A decree banning the extraction of corals and other reef organisms in Costa Rican waters was drafted and submitted in September 2005 but has not been signed. If this decree is signed corals and many other reefs organisms, e.g. sponges, non-commercial molluscs, and octocorals, among others, could only be collected for scientific research.

Gaps in current monitoring and conservation capacity

Coral reef monitoring is restricted to one site on the Caribbean (Parque Nacional Cahuita) and two on the Pacific coast: Bahía Culebra and Isla del Caño. But on the Caribbean, two new reefs at Refugio Nacional de Vida Silvestre Gandoca-Manzanillo and Isla Uvita were started. On the Pacific, the reefs at Islas Murciélago, Golfo Dulce, and at Isla del Coco need to be included. A national coral reef monitored program should be implemented and financial support included.

Conservation capacity is moderate because of finite funding. With the exception of Isla del Coco, protection of coral reefs is restricted to the immediate areas that the park rangers can watch from the post. To aggravate the problem of coral reef conservation, in many cases the causes of reef degradation originate outside the parks' boundary, e.g., sediments coming down from deforested mountains of adjacent watersheds; or coral death is due to El Niño warming events.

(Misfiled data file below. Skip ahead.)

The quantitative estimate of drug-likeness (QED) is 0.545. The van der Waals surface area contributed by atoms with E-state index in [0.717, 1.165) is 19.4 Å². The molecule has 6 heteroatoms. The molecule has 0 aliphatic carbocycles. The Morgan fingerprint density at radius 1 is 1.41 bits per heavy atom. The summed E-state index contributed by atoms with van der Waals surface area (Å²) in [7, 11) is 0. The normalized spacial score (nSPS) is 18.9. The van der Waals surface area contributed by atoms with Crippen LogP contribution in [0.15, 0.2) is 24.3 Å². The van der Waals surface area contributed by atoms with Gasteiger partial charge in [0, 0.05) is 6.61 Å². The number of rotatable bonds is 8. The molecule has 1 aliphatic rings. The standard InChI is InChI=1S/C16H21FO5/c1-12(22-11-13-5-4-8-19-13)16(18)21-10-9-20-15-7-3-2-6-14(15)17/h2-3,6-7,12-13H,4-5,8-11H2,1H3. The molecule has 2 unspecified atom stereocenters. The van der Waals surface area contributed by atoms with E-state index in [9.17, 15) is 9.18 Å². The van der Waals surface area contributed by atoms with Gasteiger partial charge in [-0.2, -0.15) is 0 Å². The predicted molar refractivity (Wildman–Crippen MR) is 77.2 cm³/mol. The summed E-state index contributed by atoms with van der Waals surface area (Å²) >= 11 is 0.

Conclusions and recommendations for coral reef conservation

Costa Rica has coral reefs on the Caribbean and Pacific coasts (coast and off-shore islands). Most reefs are within protected areas, but management and conservation is limited because of inadequate funding, and because some of the main problems are natural (warming events) or originate outside the protected areas (sediments from adjacent watersheds). Outside the protected areas there are regulations to improve land use, for example, the need of keeping a belt of forest along rivers, but this is not always applied. This has resulted in degraded reefs in several areas due to chronic siltation, for example, Cahuita, Parque Nacional Marino Ballena and Golfo Dulce. In other areas, especially on the Pacific live coral has been significantly reduced in the last two decades due to El Niño. In general terms the coral reefs of Costa Rica are recovering, but the degree of human activity directly affect this recovery.